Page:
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In May of 1964, Karl Ricker pointed his Head skis—over 200 cm long—into the Coast Mountain Range of British Columbia. Over the next nine days, Ricker and two others completed the Spearhead Traverse, traveling through what would one day become the backcountry of Whistler and Blackcomb ski areas. They were the first to travel the route, which has since become a classic of Canadian mountaineering. Today, Blackcomb's chair lifts help parties access the glaciated terrain that makes up the traverse, most of it above 2,000 meters. Fit parties complete the route in a few hours. Others take several days, sampling the steeps and winter camping along the way.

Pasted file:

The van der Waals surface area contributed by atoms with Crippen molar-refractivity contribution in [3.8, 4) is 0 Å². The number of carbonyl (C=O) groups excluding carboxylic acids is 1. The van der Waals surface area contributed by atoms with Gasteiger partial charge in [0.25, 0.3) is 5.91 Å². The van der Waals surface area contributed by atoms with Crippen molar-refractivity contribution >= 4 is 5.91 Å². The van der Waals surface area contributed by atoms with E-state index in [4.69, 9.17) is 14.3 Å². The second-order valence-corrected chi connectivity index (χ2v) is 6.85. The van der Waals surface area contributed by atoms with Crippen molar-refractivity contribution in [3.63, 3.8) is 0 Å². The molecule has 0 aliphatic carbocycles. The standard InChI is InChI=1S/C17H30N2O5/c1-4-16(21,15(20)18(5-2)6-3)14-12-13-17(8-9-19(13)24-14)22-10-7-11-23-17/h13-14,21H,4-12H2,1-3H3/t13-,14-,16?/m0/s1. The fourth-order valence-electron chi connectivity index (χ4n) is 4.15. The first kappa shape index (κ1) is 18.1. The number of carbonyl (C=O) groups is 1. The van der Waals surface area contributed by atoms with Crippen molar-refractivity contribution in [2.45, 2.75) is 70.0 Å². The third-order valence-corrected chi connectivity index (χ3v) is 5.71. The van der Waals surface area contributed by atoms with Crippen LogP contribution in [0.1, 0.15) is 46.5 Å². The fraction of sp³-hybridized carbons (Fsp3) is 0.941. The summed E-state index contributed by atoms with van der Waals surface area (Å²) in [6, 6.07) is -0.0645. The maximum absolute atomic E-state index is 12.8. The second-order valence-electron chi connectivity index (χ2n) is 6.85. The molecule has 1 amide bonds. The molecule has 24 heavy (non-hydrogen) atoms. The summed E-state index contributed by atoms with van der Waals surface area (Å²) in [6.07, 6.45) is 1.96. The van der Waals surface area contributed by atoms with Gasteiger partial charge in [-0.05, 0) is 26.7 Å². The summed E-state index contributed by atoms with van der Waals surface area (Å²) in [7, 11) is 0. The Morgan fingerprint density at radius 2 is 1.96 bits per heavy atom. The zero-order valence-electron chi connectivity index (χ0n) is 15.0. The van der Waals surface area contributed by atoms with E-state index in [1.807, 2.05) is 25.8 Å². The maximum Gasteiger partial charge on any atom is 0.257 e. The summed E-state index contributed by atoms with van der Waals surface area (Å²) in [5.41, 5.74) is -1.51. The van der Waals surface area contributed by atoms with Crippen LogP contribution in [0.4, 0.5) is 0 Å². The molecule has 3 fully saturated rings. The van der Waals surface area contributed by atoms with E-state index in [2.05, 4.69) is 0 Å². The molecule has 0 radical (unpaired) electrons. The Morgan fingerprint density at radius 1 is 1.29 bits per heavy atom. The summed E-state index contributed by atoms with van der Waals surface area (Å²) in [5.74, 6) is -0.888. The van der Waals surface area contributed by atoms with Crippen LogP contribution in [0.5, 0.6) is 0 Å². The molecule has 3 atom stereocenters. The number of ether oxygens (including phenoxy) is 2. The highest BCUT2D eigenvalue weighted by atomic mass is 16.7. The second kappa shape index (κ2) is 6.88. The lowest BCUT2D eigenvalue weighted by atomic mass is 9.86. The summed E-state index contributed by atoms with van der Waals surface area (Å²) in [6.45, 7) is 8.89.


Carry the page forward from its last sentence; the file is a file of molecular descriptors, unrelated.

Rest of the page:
The Spearhead Hut Project is working toward constructing three backcountry huts (one would replace a current hut) for use along the Spearhead Traverse. Mountain contributor Robin O'Neill made this short documentary about Ricker and Canadian mountaineering for one of the project's fundraisers. Take a look, and visit spearheadhutsproject.org to learn more.
Pick up the Spring issue of Mountain to see more of O'Neill's work and to read an interview with Ricker about his experiences as a geologist and mountaineer. Are you a subscriber? Use the code MTNVAPUR here to get a free gift with the purchase of a one-year subscription.